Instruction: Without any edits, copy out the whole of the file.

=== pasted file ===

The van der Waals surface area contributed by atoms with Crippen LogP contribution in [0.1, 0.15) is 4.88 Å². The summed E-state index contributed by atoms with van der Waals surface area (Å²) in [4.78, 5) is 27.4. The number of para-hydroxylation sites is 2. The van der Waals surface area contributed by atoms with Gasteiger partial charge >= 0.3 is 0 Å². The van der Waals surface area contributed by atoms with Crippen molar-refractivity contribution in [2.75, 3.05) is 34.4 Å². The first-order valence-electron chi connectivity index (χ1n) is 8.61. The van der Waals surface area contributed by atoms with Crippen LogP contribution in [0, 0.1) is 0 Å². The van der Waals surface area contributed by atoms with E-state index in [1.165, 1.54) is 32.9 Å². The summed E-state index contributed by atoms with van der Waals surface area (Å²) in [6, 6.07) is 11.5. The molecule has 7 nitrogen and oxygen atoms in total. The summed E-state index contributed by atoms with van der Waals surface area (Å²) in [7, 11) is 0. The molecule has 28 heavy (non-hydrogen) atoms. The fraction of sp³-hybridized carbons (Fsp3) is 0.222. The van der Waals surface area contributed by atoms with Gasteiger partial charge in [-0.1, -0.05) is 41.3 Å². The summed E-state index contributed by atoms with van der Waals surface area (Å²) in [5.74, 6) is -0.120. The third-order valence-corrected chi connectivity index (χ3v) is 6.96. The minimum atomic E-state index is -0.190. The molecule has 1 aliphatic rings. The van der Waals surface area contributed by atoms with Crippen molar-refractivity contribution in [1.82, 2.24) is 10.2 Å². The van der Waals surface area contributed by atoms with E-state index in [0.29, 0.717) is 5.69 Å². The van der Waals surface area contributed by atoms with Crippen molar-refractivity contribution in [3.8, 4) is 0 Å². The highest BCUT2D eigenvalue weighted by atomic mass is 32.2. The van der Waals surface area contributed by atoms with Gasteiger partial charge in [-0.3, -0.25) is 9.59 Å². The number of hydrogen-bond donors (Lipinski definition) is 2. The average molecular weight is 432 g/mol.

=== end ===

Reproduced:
The van der Waals surface area contributed by atoms with Crippen LogP contribution in [0.1, 0.15) is 4.88 Å². The summed E-state index contributed by atoms with van der Waals surface area (Å²) in [4.78, 5) is 27.4. The number of para-hydroxylation sites is 2. The van der Waals surface area contributed by atoms with Gasteiger partial charge >= 0.3 is 0 Å². The van der Waals surface area contributed by atoms with Crippen molar-refractivity contribution in [2.75, 3.05) is 34.4 Å². The first-order valence-electron chi connectivity index (χ1n) is 8.61. The van der Waals surface area contributed by atoms with Crippen LogP contribution in [0, 0.1) is 0 Å². The van der Waals surface area contributed by atoms with E-state index in [1.165, 1.54) is 32.9 Å². The summed E-state index contributed by atoms with van der Waals surface area (Å²) in [6, 6.07) is 11.5. The molecule has 7 nitrogen and oxygen atoms in total. The summed E-state index contributed by atoms with van der Waals surface area (Å²) in [7, 11) is 0. The molecule has 28 heavy (non-hydrogen) atoms. The fraction of sp³-hybridized carbons (Fsp3) is 0.222. The van der Waals surface area contributed by atoms with Gasteiger partial charge in [-0.1, -0.05) is 41.3 Å². The summed E-state index contributed by atoms with van der Waals surface area (Å²) in [5.74, 6) is -0.120. The third-order valence-corrected chi connectivity index (χ3v) is 6.96. The minimum atomic E-state index is -0.190. The molecule has 1 aliphatic rings. The van der Waals surface area contributed by atoms with Crippen molar-refractivity contribution in [1.82, 2.24) is 10.2 Å². The van der Waals surface area contributed by atoms with E-state index in [0.29, 0.717) is 5.69 Å². The van der Waals surface area contributed by atoms with Crippen molar-refractivity contribution in [3.8, 4) is 0 Å². The highest BCUT2D eigenvalue weighted by atomic mass is 32.2. The van der Waals surface area contributed by atoms with Gasteiger partial charge in [-0.3, -0.25) is 9.59 Å². The number of hydrogen-bond donors (Lipinski definition) is 2. The average molecular weight is 432 g/mol.